VBM analysis has recently been applied to diffusion tensor MRI (DT-MRI) where authors have also found reason to be skeptical of the reproducibility of the technique. Jones et al. (2005) notes the large impact of different smoothing kernel sizes in the analysis of DT-MRI data. They also note the lack of normality in the residual images hampering the ability to make statistical inferences using parametric methods. Most recently, Jones et al. (2007) demonstrated that ten different groups analyzing a common DT-MRI dataset using voxel-based methods drew widely disparate conclusions. This current state of controversy limits the conclusions one can draw from VBM-based results in isolation. Because of these controversies, it is critical to demonstrate the reproducibility and convergence with other methods to establish the validity of VBM-based results.
In this work we use longitudinal VBM in combination with fMRI to explore functional and structural changes associated with learning a simple visual–motor task. In contrast to other longitudinal VBM studies, subjects participated in both the control and the learning phase of the experiment thus controlling for false positives due to group differences. Since each subject serves as his or her own control, this within-group approach provides an opportunity to explore the robustness and sensitivity of longitudinal VBM that is independent from the problems inherent in establishing homology between groups. We also explore the consistency of longitudinal VBM results by comparing its implementation in three different software packages: SPM2, FSL, and SPM5. We hypothesized that the regions which show learning related changes in functional activation should also demonstrate changes (either increases or decreases) in gray matter density. We also hypothesized that these results should be consistent across implementations of VBM.
Twelve healthy, right-hand dominant subjects were included in this study. (mean age: 32.5 years, range: 23–40, 6 men, 6 women). All gave informed consent according to a protocol approved by the NIH IRB. Five other subjects were excluded due to poor quality scans or missing scan sessions. All of the subjects analyzed participated in both the control and learning phases of the experiment.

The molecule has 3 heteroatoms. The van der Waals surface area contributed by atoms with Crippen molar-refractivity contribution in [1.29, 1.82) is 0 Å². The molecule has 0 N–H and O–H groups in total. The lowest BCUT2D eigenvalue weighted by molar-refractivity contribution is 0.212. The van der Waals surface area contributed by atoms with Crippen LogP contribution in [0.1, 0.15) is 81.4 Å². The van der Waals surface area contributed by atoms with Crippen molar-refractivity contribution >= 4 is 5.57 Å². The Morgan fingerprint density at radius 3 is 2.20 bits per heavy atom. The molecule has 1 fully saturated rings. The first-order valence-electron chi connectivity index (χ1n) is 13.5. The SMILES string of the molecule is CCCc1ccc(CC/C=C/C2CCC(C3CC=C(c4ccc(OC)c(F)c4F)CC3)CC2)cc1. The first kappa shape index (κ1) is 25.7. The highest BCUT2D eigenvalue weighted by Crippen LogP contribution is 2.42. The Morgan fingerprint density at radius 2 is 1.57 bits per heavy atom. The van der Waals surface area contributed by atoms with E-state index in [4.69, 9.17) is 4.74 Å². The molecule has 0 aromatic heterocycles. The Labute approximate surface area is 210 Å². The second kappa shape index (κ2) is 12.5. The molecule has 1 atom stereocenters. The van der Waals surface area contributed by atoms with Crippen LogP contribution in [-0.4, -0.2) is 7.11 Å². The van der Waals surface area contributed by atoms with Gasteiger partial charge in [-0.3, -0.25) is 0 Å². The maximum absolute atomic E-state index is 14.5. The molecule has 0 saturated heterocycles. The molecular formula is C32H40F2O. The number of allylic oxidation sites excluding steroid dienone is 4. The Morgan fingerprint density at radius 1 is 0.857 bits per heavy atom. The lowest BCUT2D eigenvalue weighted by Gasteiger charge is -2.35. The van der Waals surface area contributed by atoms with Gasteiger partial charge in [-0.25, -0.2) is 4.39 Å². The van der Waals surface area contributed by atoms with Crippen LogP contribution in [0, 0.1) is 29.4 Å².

The experimental paradigm is illustrated in Fig. 1. Subjects initially underwent a baseline structural MRI scan (scan 1). After a two-week control period the subjects underwent a second structural MRI (scan 2) as well as four fMRI scans during which they alternatively performed the mirror task and the control task (Fig. 1). The control task required the subject to follow a randomly moving white dot on the screen using a joystick held in the right hand. The mirror task was identical to the control task except that the left–right axis of the joystick was reversed. After scan 2, subjects were trained on the mirror task for a total of 2.5 h over 2 weeks (six 25-minute training sessions). At the end of the training subjects received both structural and functional MRI scans identical to those in scan 2. Eight subjects performed the experiment in a continuous four-week block. Four subjects had an interval of 2 to 12 weeks (mean 44.5 days) between the control and learning phase of the experiment. An extra scanning session was conducted on these subjects at the beginning of the two-week learning phase to serve as a baseline for the learning comparison. Thus, all comparisons on all subjects were over a two-week period.